The 2019 advance chapter states that G20 nations can fill these gaps and reach the ambition levels required by taking advantage of technological and economic developments to decarbonize their economies, maximizing the synergies between climate action and development objectives, and building on a surge of climate action commitments by non-state actors, such as cities and businesses.
For example, renewable energy is the cheapest source of new power generation in most of the world. The costs of installing onshore wind and solar photovoltaic in 2019 are 8 per cent and 13 per cent lower than the International Renewable Energy Agency predicted a year ago. Combined with the falling costs of battery storage, this opens immense possibilities for utility-scale solar power.
An analysis by the Global Commission on the Economy and Climate estimates that ambitious climate action could generate USD 26 trillion in economic benefits between now and 2030, create 65 million jobs in 2030, and avoid 700,000 premature deaths from air pollution.
Over 70 large cities housing 425 million people have committed to carbon neutrality. At the national level, 12 countries have communicated long-term, low-greenhouse-gas-emissions development strategies to the UN Framework Convention on Climate Change, with many more under development.
According to the advance chapter, these developments and many more have created the ideal policy environment for country-appropriate actions. Concrete options for G20 members to consider include:
- A shift towards massive use of public transport in large metropolitan areas in Argentina;
- A commitment to full decarbonization of the energy supply by 2050 in Brazil;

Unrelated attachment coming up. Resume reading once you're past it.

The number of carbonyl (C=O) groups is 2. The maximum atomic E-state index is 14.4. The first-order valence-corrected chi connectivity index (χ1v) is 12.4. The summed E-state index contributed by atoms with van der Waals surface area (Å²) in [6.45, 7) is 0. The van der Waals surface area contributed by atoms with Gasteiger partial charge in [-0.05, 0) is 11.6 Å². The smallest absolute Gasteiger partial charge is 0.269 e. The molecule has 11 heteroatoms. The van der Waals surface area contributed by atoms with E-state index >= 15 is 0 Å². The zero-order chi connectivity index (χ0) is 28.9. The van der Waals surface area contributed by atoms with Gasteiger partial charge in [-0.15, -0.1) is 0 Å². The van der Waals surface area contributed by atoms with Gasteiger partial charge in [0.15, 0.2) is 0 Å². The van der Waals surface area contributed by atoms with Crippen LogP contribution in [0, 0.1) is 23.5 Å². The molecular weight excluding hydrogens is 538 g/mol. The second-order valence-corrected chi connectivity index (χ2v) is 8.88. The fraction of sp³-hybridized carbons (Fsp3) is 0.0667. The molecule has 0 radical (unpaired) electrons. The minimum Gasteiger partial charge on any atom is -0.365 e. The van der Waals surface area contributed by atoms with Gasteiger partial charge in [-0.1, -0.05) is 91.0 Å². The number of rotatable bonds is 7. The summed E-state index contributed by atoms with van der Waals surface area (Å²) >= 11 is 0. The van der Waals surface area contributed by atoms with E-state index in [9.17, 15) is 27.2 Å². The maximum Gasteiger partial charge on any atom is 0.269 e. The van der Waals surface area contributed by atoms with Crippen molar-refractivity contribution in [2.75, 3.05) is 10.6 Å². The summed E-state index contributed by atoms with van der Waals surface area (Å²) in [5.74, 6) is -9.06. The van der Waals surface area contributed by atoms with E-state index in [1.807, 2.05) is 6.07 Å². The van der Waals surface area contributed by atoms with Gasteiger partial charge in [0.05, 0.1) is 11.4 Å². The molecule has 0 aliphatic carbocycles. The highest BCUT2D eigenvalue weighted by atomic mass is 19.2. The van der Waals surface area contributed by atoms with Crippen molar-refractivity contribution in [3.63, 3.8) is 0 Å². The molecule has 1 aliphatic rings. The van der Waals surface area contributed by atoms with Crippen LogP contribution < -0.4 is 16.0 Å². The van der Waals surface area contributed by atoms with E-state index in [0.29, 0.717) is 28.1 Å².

- A ban on all new coal-fired power plants in China;
- Regulations to refrain from investment in fossil fuel infrastructure in the EU;
- An economy-wide green industrialization strategy towards zero-emission technologies in India;
- An increase in carbon pricing levels, with priority for the power and building sector, in Japan;
- Vehicle and fuel economy standards that target zero emissions from new cars in 2030, in the US.
About UN Environment Programme
UN Environment Programme is the leading global voice on the environment. It provides leadership and encourages partnership in caring for the environment by inspiring, informing, and enabling nations and peoples to improve their quality of life without compromising that of future generations.
About the Emissions Gap Report:
The Emissions Gap Report is UN Environment’s flagship report, presenting an annual assessment of current national mitigation efforts and the ambitions countries have presented in their Nationally Determined Contributions, which form the foundation of the Paris Agreement. The report describes the gap between the countries’ promises on how much they will reduce emissions of greenhouse gases and the actual reduction required if we are to keep global warming to a global mean temperature increase well below 2°C by the end of this century.
For more information contact:
Head of News and Media UN Environment Programme, Keishamaza Rukikaire,firstname.lastname@example.org
John Christensen, UNEP-DTU, +45 4017 8357
Anne Olhoff, UNEP-DTU, +45 6139 6286
Niklas Höehne, NewClimate Institute, +49 173 715227
23 September 2019